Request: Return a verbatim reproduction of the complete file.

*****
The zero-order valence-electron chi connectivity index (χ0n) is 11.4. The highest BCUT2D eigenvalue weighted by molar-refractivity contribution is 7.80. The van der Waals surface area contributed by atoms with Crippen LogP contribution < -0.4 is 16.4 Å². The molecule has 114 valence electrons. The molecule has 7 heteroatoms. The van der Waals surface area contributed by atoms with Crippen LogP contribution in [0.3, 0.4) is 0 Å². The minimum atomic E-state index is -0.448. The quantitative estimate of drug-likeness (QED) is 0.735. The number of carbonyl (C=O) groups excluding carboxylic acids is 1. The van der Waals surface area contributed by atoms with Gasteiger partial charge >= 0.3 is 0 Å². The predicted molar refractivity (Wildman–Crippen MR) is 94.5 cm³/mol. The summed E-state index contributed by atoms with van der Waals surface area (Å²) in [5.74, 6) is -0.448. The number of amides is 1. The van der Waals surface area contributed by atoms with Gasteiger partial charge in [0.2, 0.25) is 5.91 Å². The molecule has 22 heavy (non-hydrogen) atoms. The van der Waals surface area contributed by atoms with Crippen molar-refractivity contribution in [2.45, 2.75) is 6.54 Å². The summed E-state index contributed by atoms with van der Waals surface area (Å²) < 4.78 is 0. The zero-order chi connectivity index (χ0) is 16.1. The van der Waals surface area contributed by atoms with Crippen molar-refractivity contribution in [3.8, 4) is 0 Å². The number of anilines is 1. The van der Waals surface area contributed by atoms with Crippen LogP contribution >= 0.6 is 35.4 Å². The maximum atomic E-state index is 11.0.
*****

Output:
The zero-order valence-electron chi connectivity index (χ0n) is 11.4. The highest BCUT2D eigenvalue weighted by molar-refractivity contribution is 7.80. The van der Waals surface area contributed by atoms with Crippen LogP contribution < -0.4 is 16.4 Å². The molecule has 114 valence electrons. The molecule has 7 heteroatoms. The van der Waals surface area contributed by atoms with Crippen LogP contribution in [0.3, 0.4) is 0 Å². The minimum atomic E-state index is -0.448. The quantitative estimate of drug-likeness (QED) is 0.735. The number of carbonyl (C=O) groups excluding carboxylic acids is 1. The van der Waals surface area contributed by atoms with Gasteiger partial charge >= 0.3 is 0 Å². The predicted molar refractivity (Wildman–Crippen MR) is 94.5 cm³/mol. The summed E-state index contributed by atoms with van der Waals surface area (Å²) in [5.74, 6) is -0.448. The number of amides is 1. The van der Waals surface area contributed by atoms with Gasteiger partial charge in [0.2, 0.25) is 5.91 Å². The molecule has 22 heavy (non-hydrogen) atoms. The van der Waals surface area contributed by atoms with Crippen molar-refractivity contribution in [2.45, 2.75) is 6.54 Å². The summed E-state index contributed by atoms with van der Waals surface area (Å²) < 4.78 is 0. The zero-order chi connectivity index (χ0) is 16.1. The van der Waals surface area contributed by atoms with Crippen molar-refractivity contribution in [3.8, 4) is 0 Å². The number of anilines is 1. The van der Waals surface area contributed by atoms with Crippen LogP contribution >= 0.6 is 35.4 Å². The maximum atomic E-state index is 11.0.